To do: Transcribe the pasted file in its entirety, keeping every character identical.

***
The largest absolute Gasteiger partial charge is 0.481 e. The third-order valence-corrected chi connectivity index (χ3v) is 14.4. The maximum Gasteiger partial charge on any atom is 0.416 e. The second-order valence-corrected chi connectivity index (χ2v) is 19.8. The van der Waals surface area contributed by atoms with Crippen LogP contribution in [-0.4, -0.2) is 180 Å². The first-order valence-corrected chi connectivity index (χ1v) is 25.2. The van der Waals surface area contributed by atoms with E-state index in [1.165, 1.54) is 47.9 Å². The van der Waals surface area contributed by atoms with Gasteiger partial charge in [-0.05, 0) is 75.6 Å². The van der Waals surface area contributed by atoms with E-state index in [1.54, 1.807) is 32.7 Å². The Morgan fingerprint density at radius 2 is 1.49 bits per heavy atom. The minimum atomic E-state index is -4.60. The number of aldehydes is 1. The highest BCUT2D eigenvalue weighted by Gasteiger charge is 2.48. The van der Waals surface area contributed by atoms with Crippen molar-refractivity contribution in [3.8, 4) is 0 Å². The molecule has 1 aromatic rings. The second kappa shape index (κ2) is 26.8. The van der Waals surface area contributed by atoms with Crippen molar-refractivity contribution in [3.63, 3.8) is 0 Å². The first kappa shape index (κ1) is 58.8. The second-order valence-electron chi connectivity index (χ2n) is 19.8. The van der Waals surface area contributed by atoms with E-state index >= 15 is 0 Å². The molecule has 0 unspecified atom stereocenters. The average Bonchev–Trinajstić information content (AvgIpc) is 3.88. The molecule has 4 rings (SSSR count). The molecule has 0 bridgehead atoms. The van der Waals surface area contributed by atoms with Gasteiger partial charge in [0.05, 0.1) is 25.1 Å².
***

The largest absolute Gasteiger partial charge is 0.481 e. The third-order valence-corrected chi connectivity index (χ3v) is 14.4. The maximum Gasteiger partial charge on any atom is 0.416 e. The second-order valence-corrected chi connectivity index (χ2v) is 19.8. The van der Waals surface area contributed by atoms with Crippen LogP contribution in [-0.4, -0.2) is 180 Å². The first-order valence-corrected chi connectivity index (χ1v) is 25.2. The van der Waals surface area contributed by atoms with E-state index in [1.165, 1.54) is 47.9 Å². The van der Waals surface area contributed by atoms with Gasteiger partial charge in [-0.05, 0) is 75.6 Å². The van der Waals surface area contributed by atoms with E-state index in [1.54, 1.807) is 32.7 Å². The Morgan fingerprint density at radius 2 is 1.49 bits per heavy atom. The minimum atomic E-state index is -4.60. The number of aldehydes is 1. The highest BCUT2D eigenvalue weighted by Gasteiger charge is 2.48. The van der Waals surface area contributed by atoms with Crippen molar-refractivity contribution in [3.8, 4) is 0 Å². The molecule has 1 aromatic rings. The second kappa shape index (κ2) is 26.8. The van der Waals surface area contributed by atoms with Crippen molar-refractivity contribution in [3.63, 3.8) is 0 Å². The first kappa shape index (κ1) is 58.8. The second-order valence-electron chi connectivity index (χ2n) is 19.8. The van der Waals surface area contributed by atoms with E-state index >= 15 is 0 Å². The molecule has 0 unspecified atom stereocenters. The average Bonchev–Trinajstić information content (AvgIpc) is 3.88. The molecule has 4 rings (SSSR count). The molecule has 0 bridgehead atoms. The van der Waals surface area contributed by atoms with Gasteiger partial charge in [0.05, 0.1) is 25.1 Å².